National Institutes of Health Dyslexia Research Project
In the early 1980’s, the United States Congress mandated the National Institutes of Health (NIH) to research learning disabilities and answer 7 specific questions.
After conducting longitudinal research plus numerous studies on genetics, interventions, and brain function, we now have a great deal of independent, scientific, replicated, published research on dyslexia. Susan Barton
NIH Research Questions
NIH coordinated 18 top-notch university research teams throughout the United States to answer the following questions posed by Congress:
- How many children are learning disabled?
- Clearly define each specific type of learning disability.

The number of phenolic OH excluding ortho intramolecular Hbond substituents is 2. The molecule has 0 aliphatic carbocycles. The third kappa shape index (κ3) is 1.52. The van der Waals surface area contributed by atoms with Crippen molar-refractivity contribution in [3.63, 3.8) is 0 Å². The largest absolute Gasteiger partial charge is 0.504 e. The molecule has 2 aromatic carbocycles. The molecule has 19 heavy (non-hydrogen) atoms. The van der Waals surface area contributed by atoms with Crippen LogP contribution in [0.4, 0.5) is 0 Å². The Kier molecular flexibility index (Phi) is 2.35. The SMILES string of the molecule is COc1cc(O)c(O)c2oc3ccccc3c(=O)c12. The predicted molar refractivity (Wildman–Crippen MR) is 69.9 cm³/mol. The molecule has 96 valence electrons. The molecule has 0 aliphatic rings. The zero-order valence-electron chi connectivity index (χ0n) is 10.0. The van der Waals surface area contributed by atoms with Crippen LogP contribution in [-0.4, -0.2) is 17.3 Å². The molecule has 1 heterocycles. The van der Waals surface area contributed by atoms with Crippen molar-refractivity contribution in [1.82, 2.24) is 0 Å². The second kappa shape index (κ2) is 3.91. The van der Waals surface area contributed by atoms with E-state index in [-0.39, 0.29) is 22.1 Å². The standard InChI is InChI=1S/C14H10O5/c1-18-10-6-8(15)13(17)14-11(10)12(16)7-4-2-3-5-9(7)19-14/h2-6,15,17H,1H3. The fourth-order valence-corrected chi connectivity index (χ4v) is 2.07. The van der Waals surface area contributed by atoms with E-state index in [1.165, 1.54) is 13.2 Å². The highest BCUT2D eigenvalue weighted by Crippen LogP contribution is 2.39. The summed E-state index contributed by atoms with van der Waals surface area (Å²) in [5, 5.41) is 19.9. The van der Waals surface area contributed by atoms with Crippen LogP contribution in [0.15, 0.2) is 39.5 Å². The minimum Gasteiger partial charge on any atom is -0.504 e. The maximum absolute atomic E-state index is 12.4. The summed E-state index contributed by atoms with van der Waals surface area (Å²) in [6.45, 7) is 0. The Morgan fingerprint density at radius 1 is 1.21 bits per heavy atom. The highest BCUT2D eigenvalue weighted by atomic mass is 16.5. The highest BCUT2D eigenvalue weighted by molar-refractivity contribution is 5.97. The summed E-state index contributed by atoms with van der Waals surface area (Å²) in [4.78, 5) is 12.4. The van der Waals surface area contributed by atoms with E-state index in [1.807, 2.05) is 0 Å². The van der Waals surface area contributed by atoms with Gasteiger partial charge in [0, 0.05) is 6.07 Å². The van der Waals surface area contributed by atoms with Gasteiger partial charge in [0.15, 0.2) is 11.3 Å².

- What causes each learning disability?
- How can we identify each learning disability?
- How long does each disability last? Map its developmental course.
- What is the best way to teach these children?
- Can we prevent any of these learning disabilities?
NIH investigated dyslexia first because it is the most prevalent learning disability.
– Susan Barton
NIH Dyslexia Study Summary Released in 1994
In the 1980’s, dyslexia research was conducted by the National Institutes of Health, at the direction of the United States Congress.
The following research results have been independently replicated and are now considered to be irrefutable.
- Dyslexia affects at least 1 out of every 5 children in the United States.
- Dyslexia represents the most common and prevalent of all known learning disabilities.
- Dyslexia is the most researched of all learning disabilities.
- Dyslexia affects as many boys as girls.